“That embarrassed the team and the town,” says a UNLV insider. “Things were going downhill for Tark. One night they’re losing to an inferior team, and Jerry’s cussing them out at halftime. Steve Wynn was in the locker room. He said, ‘Tark, take it easy.’ Jerry told Wynn to go fuck himself. He was making too many enemies.”
One was Maxson, the headline-hungry president who saw the basketball team as a threat to his school’s reputation. Along with NCAA investigators who harassed the Rebels by suspending them just before game time—pulling players off team buses for such violations as taking a bag of peanuts from a hotel room—Maxson chipped away at Tarkanian’s credibility.
“There’s only one thing we can do,” Tark told his team. “Kick everyone’s ass.”
In the 1989–1990 season, all but three Runnin’ Rebels would be suspended for at least one game. Larry Johnson, a good citizen who led by dint of supreme talent but never said much, was among the saintly three. Greg Anthony wasn’t. Anthony wasn’t well respected by his teammates either. Point guards are supposed to be leaders, but the cocky Anthony came off as self-centered if not soft. Until the Fresno State game. That was the day Anthony went down so hard his face bounced off the hardwood. “We thought he broke his nose or his neck,” Tark recalls, “but it was just his jaw.” Doctors wired Anthony’s jaw shut. He wouldn’t eat solid food for weeks. “We thought he might be out for the year. Then he shows up at our next practice with a hockey helmet on.” A hockey helmet with a football face mask.
Anthony mumbled through his mask, “Hi, Coach.” He grabbed a ball and launched a shot. Swish.
Three days later he led UNLV to a win over New Mexico State. Anthony struggled to get enough air with his mouth wired shut, so a doctor cut the wire during time-outs to let him breathe, then rewired him and sent him back in. Says Tark, “Oh, the guys loved Greg after that. That’s when we really came together as a team.”
UNLV averaged 93 points per game and led the nation in victory margin and shooting percentage. Tark rolled to his first-ever title game, a run-in with yet another old-school power, Mike Krzyzewski’s 29–8 Duke Blue Devils.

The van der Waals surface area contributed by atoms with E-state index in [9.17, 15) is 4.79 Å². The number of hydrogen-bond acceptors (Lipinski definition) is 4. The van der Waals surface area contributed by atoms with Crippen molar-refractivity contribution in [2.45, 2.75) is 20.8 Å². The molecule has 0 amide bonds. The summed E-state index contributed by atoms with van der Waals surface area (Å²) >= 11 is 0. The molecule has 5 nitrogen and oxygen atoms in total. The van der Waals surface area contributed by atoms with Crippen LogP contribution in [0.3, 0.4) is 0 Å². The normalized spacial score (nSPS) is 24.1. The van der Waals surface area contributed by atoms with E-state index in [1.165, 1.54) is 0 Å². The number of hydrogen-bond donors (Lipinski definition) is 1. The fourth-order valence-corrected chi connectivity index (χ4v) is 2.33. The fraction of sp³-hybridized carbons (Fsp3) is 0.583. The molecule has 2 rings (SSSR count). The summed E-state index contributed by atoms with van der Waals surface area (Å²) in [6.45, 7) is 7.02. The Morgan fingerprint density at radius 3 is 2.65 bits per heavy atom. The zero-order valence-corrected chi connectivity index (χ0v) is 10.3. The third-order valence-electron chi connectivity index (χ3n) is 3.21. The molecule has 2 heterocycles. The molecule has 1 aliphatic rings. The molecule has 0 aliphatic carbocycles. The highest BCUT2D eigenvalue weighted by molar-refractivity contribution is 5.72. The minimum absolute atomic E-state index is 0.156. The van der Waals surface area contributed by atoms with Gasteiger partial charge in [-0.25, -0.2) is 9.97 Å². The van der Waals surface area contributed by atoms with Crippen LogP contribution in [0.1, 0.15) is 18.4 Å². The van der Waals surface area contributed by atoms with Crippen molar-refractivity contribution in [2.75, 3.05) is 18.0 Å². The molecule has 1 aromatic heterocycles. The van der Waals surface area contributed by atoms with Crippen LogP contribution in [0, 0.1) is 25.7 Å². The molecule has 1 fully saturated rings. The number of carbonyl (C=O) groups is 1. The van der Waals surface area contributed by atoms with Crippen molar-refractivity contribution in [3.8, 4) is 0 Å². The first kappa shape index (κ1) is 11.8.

While the Rebels sported sweats and backward baseball caps to the game, Duke’s players—Christian Laettner, Phil Henderson, freshman Bobby Hurley—wore suits and ties. It was thugs vs. Boy Scouts, a theme one reporter sounded in a pregame press conference. “Coach,” he asked Tarkanian, “is this a game of the good versus the bad?”
“That really upsets me,” Tark said. He paused like a Vegas comedian. “Because I’ve met some of these Duke kids, and they are good kids once you get to know them.”
Before the game, Duke’s mascot waved a sign that mocked the Runnin’ Rebels: WELCOME FELLOW SCHOLARS. Ten minutes later Larry Johnson’s behind-the-back save of a loose ball triggered the Rebels’ fast break. Augmon took Johnson’s pass to the hole—bang! UNLV took a 12-point lead to the locker room at halftime.
“Tighten the vise,” Tarkanian told his squad of outcasts.
Early in the second half, leading 57–47, UNLV scored 18 straight in three minutes. Guard Anderson Hunt knocked down five shots. “The level we were playing at,” said Augmon, “that’s just plain desire.” Johnson, who would finish with 22 points, 11 rebounds and four steals, took a seat as the Rebels put the game away.
“We could have beaten them by 50,” Tark said, “but I didn’t want to run it up.”
UNLV 103, Duke 73. That final score was (and still is) the biggest blowout in title-game history. “This wasn’t a game of Xs and Os,” Duke’s coach Krzyzewski said. “It was one of complete domination.” Jerry Tarkanian’s Runnin’ Rebels were (and still are) the only team ever to score 100 points in the championship game. While fans poured onto the court, UNLV players unveiled the souvenir T-shirts they’d commissioned with the words SHARK TAKES HIS BITE.
Twenty-two years later Tark remembers cutting down the net. “That’s the best, the best,” he says. “That’s happiness.”